communication system was presented in [14]. The sum-rate
optimization for multi-user downlink communications using a
deep reinforcement learning based algorithm was introduced
in [15].
In contrast to the previous papers, the achievable rate opti-
mization in [16] is realized by jointly controlling the phase and
the amplitude adjustment of each RIS element. Furthermore,
in [17] the authors developed a practical phase shift model that
captures the phase-dependent amplitude variation in the RIS
element-wise reflection coefficient and utilized it to enhance
the achievable rate. The achievable rate optimization for an
RIS with discrete phase shifts in multi-user downlink commu-
nications was considered in [18]. A system for serving paired
power-domain non-orthogonal multiple access (NOMA) users
by designing the RIS phase shifts was introduced in [19]. In
[20], the authors studied the joint optimization of the RIS
reflection coefficients and the orthogonal frequency division
multiple access (OFDMA) time-frequency resource block, as
well as power allocations, to maximize the users’ common
(minimum) rate. Energy-efficiency optimization for multi-user
uplink MIMO communications was presented in [21], where
the users’ covariance matrices and the RIS phase shifts are
optimized in an alternating fashion based on partial knowledge
of the CSI.
Although RIS-aided communication systems with single-
antenna devices are well-studied in the literature, there is
only a limited number of papers that consider the design and
analysis of an RIS-aided MIMO communication system. In
particular, the achievable rate optimization in those systems
remains relatively unknown. It was demonstrated in [22] how
an RIS can be implemented and optimized to increase the
rank of the channel matrix, leading to substantial achiev-
able rate gains in multi-stream MIMO communications. The
method proposed in [22] was specifically designed for pure
line-of-sight (LOS) channels, neglecting the presence of any
non-LOS (NLOS) component. Optimization of the achievable
rate for a single-stream MIMO system in an indoor mmWave
environment with a blocked direct link was analyzed in [23].
Since in indoor mmWave communications NLOS channel
components are usually significantly weaker than the LOS
component, all communication links were also modeled as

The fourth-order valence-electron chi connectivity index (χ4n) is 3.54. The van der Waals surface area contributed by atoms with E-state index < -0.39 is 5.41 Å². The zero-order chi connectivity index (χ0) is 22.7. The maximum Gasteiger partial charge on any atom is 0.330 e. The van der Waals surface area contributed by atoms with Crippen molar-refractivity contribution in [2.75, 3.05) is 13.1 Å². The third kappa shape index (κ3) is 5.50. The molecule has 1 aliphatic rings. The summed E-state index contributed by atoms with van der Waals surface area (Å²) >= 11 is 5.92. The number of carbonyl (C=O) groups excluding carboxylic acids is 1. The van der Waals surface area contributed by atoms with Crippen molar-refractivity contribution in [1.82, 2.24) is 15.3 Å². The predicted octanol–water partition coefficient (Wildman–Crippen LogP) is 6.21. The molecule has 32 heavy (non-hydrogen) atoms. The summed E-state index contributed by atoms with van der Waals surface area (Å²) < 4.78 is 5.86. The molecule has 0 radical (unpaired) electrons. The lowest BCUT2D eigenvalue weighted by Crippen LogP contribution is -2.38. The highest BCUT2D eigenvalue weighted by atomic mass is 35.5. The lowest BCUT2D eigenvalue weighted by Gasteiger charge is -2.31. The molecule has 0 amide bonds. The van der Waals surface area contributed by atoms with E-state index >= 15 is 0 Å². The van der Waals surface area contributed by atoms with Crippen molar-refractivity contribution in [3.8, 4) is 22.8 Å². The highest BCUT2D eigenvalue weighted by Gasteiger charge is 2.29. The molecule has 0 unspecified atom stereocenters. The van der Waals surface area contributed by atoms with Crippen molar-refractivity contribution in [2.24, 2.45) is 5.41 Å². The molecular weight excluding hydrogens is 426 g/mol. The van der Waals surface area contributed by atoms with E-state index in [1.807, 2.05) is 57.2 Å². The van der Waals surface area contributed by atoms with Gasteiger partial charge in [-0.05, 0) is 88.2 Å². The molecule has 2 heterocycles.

pure LOS links. Although the proposed optimization schemes
in [23] provide the near-optimal achievable rate, they require
very low computational and hardware complexity. In [24], the
authors utilized the AO method to enhance the achievable rate
of an RIS-aided multi-stream MIMO communication system.
Although this optimization method is simple to implement,
it can require many iterations to converge, especially when
the number of RIS elements is very large, which corresponds
precisely to the case where the RIS is the most useful.
Against this background, the contributions of this paper are
listed as follows:
To maximize the achievable rate of a multi-stream MIMO
system equipped with an RIS, we formulate a joint
optimization problem of the covariance matrix of the
transmitted signal and the RIS elements (i.e., phase
shifts). We then propose an iterative projected gradient
method (PGM) to solve this nonconvex problem, for
which we present exact gradient and projection expres-
sions in closed form. The proposed method is provably
convergent to a critical point of the considered problem,
which is desirable for a nonconvex program.
We derive a Lipschitz constant for the proposed PGM,
which is then used to determine an appropriate step
size which guarantees its convergence. Also, to improve
the rate of convergence of the proposed algorithm, we
propose a data scaling step and employ a backtracking
line search, which increases the convergence rate signif-
icantly, and more importantly, outperforms the existing
AO approach in terms of convergence rate.
As a tool to estimate the applicability of an RIS, we
introduce the concept of the total free space path loss
(total FSPL). Since the computation of the total FSPL
of the indirect link is an intractable problem in a MIMO
system, we instead derive the total FSPLs for a single-
input single-output (SISO) system. We then show that the
ratio of the total FSPL of the indirect and direct links
can be used as an accurate first-order measure of the
applicability of an RIS.
We show through simulations that the proposed PGM
provides the same achievable rate as the AO, but with